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Human rights in South Africa – rhetoric vs reality

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Brij Maharaj is a geography professor at UKZN. He writes in his personal capacity.

The various commemorative holidays in South Africa have been reduced to occasions for sunny skies, braaivleis, and to increase the profits of liquor outlets (which then leads to an escalation in crime, abuse of women and children and death and injuries from road accidents – a sad, predictable, vicious cycle – which is entirely and easily preventable if there is a political will to enforce laws, one of the primary functions of an efficient, effective, and functional government).

The month of March marks several opportunities for reflections on the challenges relating to the realisation of social justice, human rights and equality at international and national levels, and how this deficit is widening exponentially in South Africa. There is International Women’s Day (8 March), and Human Rights Day in SA (21 March), commemorating the 63rd anniversary of the Sharpeville Massacre, when police opened fire on a protest march against the (dom)pass laws, killing 69 people.

It is apposite to reflect on the deviation from the egalitarian human rights ideals as entrenched in the South African Constitution. Chapter 2 of the Constitution incorporates the Bill of Rights which is “a cornerstone of democracy in South Africa. It enshrines the rights of all people in our country and affirms the democratic values of human dignity, equality and freedom”.

The Constitution is opposed to any form of discrimination and religious prejudice: “The state may not unfairly discriminate directly or indirectly against anyone on one or more grounds, including race, gender, sex, pregnancy, marital status, ethnic or social origin, colour, sexual orientation, age, disability, religion, conscience, belief, culture, language and birth”.

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Furthermore, everyone in South Africa “has the right to have access to health care services, including reproductive health care; sufficient food and water; and social security, including, if they are unable to support themselves and their dependants, appropriate social assistance. The state must take reasonable legislative and other measures, within its available resources, to achieve the progressive realisation of each of these rights”.

The major challenge is to translate constitutional rights into reality. Kofi Anan, when he was United Nations Secretary-General, contended: “Wherever we lift one soul from a life of poverty, we are defending human rights. And whenever we fail in this mission, we are failing human rights”.

At the turn of the century, a seminal Constitutional Court judgment (the Grootboom case), pertaining to the rights of the poor to housing, revealed that there were problems in addressing the rights of the disadvantaged, especially those “who have no access to housing, no roof over their heads, … people who are living in intolerable conditions and … people who are in crisis because of natural disasters such as floods and fires or because their homes are under threat of demolition”.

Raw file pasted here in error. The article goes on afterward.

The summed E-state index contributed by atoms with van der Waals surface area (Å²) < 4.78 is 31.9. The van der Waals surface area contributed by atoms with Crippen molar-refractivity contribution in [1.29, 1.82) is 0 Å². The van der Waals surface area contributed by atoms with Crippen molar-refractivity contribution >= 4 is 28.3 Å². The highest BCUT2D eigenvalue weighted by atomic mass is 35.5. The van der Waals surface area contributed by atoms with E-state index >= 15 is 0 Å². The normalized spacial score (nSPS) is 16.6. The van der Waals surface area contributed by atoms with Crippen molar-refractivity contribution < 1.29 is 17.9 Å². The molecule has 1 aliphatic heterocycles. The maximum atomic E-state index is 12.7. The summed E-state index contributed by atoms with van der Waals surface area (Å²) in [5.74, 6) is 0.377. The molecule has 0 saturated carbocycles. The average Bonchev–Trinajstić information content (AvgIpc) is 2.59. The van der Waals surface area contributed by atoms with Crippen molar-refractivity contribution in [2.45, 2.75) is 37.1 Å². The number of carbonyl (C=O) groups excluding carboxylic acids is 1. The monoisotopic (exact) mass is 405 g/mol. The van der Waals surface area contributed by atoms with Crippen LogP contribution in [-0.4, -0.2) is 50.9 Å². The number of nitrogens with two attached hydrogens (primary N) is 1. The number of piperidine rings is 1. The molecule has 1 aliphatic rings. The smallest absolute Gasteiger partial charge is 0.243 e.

The Grootboom judgment further argued that “human dignity, freedom and equality, the foundational values of our society, are denied to those who have no food, clothing or shelter. Affording socio-economic rights to all people therefore enables them to enjoy the other rights enshrined in the Bill of Rights. The realisation of these rights is also critical to the advancement of race and gender equality, and the evolution of a society in which men and women are equally able to achieve their full potential”.

Cycle of poverty

In December 2018, the South African Human Rights Commission reported that: “Lack of access to socio-economic rights provides the clearest reflection of the levels of systemic poverty, unemployment, and inequality in South Africa and demonstrates the persistent recurrence of the cycle of poverty”.

This is perhaps best illustrated by the lack of sanitation services which compromises the dignity, health, and quality of life of poor communities, especially the most vulnerable groups, namely the aged, women and children. In 2018, the South African Human Rights Commission reported that the loss of public resources through corruption has compromised water and sanitation services for poor communities in rural areas. Furthermore, the failure to realise these basic rights “perpetuate and entrench cycles of poverty and inequality in the country”. Ditto electricity and Eskom.